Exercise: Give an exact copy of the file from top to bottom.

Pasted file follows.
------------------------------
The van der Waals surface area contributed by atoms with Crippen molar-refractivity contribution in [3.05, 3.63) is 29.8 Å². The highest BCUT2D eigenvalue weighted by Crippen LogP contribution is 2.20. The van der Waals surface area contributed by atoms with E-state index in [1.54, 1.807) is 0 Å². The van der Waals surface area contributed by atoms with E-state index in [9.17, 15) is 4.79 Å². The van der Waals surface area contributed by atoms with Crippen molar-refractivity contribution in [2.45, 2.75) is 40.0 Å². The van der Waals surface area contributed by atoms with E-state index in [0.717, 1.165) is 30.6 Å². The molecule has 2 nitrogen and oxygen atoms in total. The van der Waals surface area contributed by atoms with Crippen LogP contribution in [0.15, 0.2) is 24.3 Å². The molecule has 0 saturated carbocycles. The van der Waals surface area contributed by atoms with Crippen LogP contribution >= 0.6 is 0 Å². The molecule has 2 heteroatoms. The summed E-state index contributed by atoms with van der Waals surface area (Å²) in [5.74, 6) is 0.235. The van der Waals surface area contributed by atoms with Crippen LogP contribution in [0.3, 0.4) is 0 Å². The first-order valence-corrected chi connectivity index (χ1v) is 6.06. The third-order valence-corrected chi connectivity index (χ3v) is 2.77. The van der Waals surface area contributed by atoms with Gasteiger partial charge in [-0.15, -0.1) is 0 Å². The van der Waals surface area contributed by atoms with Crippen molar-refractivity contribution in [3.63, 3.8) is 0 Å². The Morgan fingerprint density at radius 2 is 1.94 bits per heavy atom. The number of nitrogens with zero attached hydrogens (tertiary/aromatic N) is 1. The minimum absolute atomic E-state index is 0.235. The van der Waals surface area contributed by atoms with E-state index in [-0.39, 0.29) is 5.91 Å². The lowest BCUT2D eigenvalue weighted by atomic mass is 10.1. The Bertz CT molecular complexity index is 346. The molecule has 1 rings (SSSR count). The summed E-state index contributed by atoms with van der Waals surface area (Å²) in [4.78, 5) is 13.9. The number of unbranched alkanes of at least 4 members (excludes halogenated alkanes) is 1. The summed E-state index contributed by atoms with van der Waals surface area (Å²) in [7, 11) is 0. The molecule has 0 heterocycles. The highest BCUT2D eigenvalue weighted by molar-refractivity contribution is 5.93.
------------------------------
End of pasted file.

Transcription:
The van der Waals surface area contributed by atoms with Crippen molar-refractivity contribution in [3.05, 3.63) is 29.8 Å². The highest BCUT2D eigenvalue weighted by Crippen LogP contribution is 2.20. The van der Waals surface area contributed by atoms with E-state index in [1.54, 1.807) is 0 Å². The van der Waals surface area contributed by atoms with E-state index in [9.17, 15) is 4.79 Å². The van der Waals surface area contributed by atoms with Crippen molar-refractivity contribution in [2.45, 2.75) is 40.0 Å². The van der Waals surface area contributed by atoms with E-state index in [0.717, 1.165) is 30.6 Å². The molecule has 2 nitrogen and oxygen atoms in total. The van der Waals surface area contributed by atoms with Crippen LogP contribution in [0.15, 0.2) is 24.3 Å². The molecule has 0 saturated carbocycles. The van der Waals surface area contributed by atoms with Crippen LogP contribution >= 0.6 is 0 Å². The molecule has 2 heteroatoms. The summed E-state index contributed by atoms with van der Waals surface area (Å²) in [5.74, 6) is 0.235. The van der Waals surface area contributed by atoms with Crippen LogP contribution in [0.3, 0.4) is 0 Å². The first-order valence-corrected chi connectivity index (χ1v) is 6.06. The third-order valence-corrected chi connectivity index (χ3v) is 2.77. The van der Waals surface area contributed by atoms with Gasteiger partial charge in [-0.15, -0.1) is 0 Å². The van der Waals surface area contributed by atoms with Crippen molar-refractivity contribution in [3.63, 3.8) is 0 Å². The Morgan fingerprint density at radius 2 is 1.94 bits per heavy atom. The number of nitrogens with zero attached hydrogens (tertiary/aromatic N) is 1. The minimum absolute atomic E-state index is 0.235. The van der Waals surface area contributed by atoms with E-state index in [-0.39, 0.29) is 5.91 Å². The lowest BCUT2D eigenvalue weighted by atomic mass is 10.1. The Bertz CT molecular complexity index is 346. The molecule has 1 rings (SSSR count). The summed E-state index contributed by atoms with van der Waals surface area (Å²) in [4.78, 5) is 13.9. The number of unbranched alkanes of at least 4 members (excludes halogenated alkanes) is 1. The summed E-state index contributed by atoms with van der Waals surface area (Å²) in [7, 11) is 0. The molecule has 0 heterocycles. The highest BCUT2D eigenvalue weighted by molar-refractivity contribution is 5.93.